Delightful story! Beloved by millions! But here's the bad news. I'm sorry to say that this story is not a traditional Dutch story at all, but 19th Century American product of "Holland-Mania." Careful consideration of the story along with even the slightest experience with wet soil will make it clear that the story cannot represent any sort of real scenario. The Dutch, with centuries of experience of using dikes to keep the sea out of their low-lying country, would never have invented such an improbable tale. If an earthen dike is saturated enough with water to start leaking, one finger will never hold back the tide.  I reckon the inventor of the tale was picturing something more like a brick wall with a bit of loose mortar, not a real levee or dike.

And yet, what is interesting (to me) is how popular the story became, and how enduring the image of the boy with his finger in the dike is. We like to imagine the lone, small, heroic figure struggling against a mighty force to do the right thing. Perhaps what comforts us is thinking that we can be saved by the efforts of a few individuals while we are comfortably eating our dinners, and that our courage can be kept warm and dry while someone else braves the rising tide. Sorry to say, I don't think that's true. Neither do the Dutch, by the way. In 2007 that country prepared a 200-year plan to deal with the effects of global climate change and rising sea levels on their low-lying nation. Talk about the intellectual courage to tackle uncomfortable facts!

Just because this story isn't a traditional folk tale doesn't mean I won't tell it to my daughter.  Helping her develop courage is part of my plan for preparing for the future.  It's not a 200-year plan, more of a 20-year plan.  We all need the courage of the Brave Little Dutch Boy, even if he was fabricated as an unrealistic, romantic fantasy.  So really, this is more a Bad News/Good News essay than a Good News/Bad News one.  The bad news is we are all going to need a lot of courage; the good news is, we all have that potential, especially our kids. 




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Sunday, October 2, 2011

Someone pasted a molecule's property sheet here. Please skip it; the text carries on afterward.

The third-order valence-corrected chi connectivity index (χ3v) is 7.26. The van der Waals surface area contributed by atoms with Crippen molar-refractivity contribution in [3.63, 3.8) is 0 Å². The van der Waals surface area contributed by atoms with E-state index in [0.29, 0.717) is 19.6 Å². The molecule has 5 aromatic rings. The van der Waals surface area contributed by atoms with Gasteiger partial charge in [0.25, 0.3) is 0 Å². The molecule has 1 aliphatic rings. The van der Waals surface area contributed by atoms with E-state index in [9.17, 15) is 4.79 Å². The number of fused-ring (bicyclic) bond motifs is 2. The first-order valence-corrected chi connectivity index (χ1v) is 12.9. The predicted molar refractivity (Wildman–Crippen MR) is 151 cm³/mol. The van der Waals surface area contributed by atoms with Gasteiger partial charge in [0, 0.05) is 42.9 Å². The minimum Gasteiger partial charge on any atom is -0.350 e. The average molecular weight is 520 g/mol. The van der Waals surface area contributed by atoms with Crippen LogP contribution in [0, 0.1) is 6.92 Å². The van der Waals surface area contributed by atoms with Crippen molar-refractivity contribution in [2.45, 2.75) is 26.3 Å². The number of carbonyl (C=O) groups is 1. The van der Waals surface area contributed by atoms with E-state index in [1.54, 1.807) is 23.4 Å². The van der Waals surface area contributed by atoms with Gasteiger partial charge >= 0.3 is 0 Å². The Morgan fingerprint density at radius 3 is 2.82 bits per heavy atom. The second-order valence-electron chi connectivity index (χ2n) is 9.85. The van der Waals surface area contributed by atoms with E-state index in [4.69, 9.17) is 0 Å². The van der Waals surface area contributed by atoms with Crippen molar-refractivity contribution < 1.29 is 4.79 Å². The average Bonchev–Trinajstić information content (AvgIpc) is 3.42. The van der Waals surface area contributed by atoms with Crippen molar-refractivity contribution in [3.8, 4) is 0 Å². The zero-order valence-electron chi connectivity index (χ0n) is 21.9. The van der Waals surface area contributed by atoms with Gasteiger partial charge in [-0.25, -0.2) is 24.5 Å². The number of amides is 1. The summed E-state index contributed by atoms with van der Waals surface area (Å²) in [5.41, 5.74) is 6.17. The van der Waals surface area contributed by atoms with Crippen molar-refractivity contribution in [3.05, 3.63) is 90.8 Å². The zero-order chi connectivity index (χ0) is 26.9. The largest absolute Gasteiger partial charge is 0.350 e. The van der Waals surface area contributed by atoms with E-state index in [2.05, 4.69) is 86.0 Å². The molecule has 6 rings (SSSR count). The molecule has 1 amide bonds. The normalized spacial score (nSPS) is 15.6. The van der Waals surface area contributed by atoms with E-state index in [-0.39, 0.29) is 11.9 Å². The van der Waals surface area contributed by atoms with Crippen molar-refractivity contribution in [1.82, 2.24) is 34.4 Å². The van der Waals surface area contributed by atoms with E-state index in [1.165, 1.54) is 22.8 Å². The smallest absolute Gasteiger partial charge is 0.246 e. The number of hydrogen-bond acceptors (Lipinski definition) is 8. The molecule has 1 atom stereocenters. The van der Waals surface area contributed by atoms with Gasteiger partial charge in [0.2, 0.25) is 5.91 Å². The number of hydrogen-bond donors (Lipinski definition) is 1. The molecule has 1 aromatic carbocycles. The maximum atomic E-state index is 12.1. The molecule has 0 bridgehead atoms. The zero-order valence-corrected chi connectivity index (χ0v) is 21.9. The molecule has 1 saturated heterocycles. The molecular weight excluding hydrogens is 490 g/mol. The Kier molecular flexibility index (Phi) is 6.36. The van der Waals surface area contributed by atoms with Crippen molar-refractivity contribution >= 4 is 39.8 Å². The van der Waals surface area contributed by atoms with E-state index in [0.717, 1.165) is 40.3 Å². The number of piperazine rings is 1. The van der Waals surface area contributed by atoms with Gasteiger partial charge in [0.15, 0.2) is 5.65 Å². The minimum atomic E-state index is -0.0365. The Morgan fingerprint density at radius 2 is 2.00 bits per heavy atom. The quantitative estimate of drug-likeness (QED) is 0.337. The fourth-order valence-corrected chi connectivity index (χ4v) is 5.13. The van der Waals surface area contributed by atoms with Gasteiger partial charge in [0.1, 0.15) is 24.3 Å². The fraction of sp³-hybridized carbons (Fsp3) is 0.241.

Using Moral Courage to Navigate Facebook and other Social Jungles!

On the eve of my son’s adolescence, he begged me to let him have a facebook account. At the time, there was a loosely followed guideline that only those 13 years and older could log on and join.  Since I didn’t really understand yet how best to navigate my first born’s adolescence anymore than facebook’s social jungle, I was stalling for time. 

I was also, it turns out, arbitrarily setting his adolescence entrance at age 13 and at facebook’s front door.   I could have opted for the more traditional Native American vision quest to mark his transition from childhood to adulthood.  But with no Native American ancestry whatsoever, such a quest would not only be totally out of integrity, but likely to involve a lot more preparation and trouble.  What wilderness could he wander alone in anyway to complete the sometimes weeks long journey from boy-to-manhood?  A place devoid of traffic, people, and other modern day distractions where he could survive with little water or food, where I wouldn't go nuts with worry? How long could I put off his school’s attendance officer calling every morning wondering whether or not he had yet achieved the necessary spiritual insight and maturity sufficient to return a more mature young man to middle school?  The East African male circumcision was out of the question, too, for obvious reasons.  So, facebook became intertwined with my son’s quest for more independence and offered a secret passageway to a parallel universe far, far away from anything mom or dad could even remotely understand.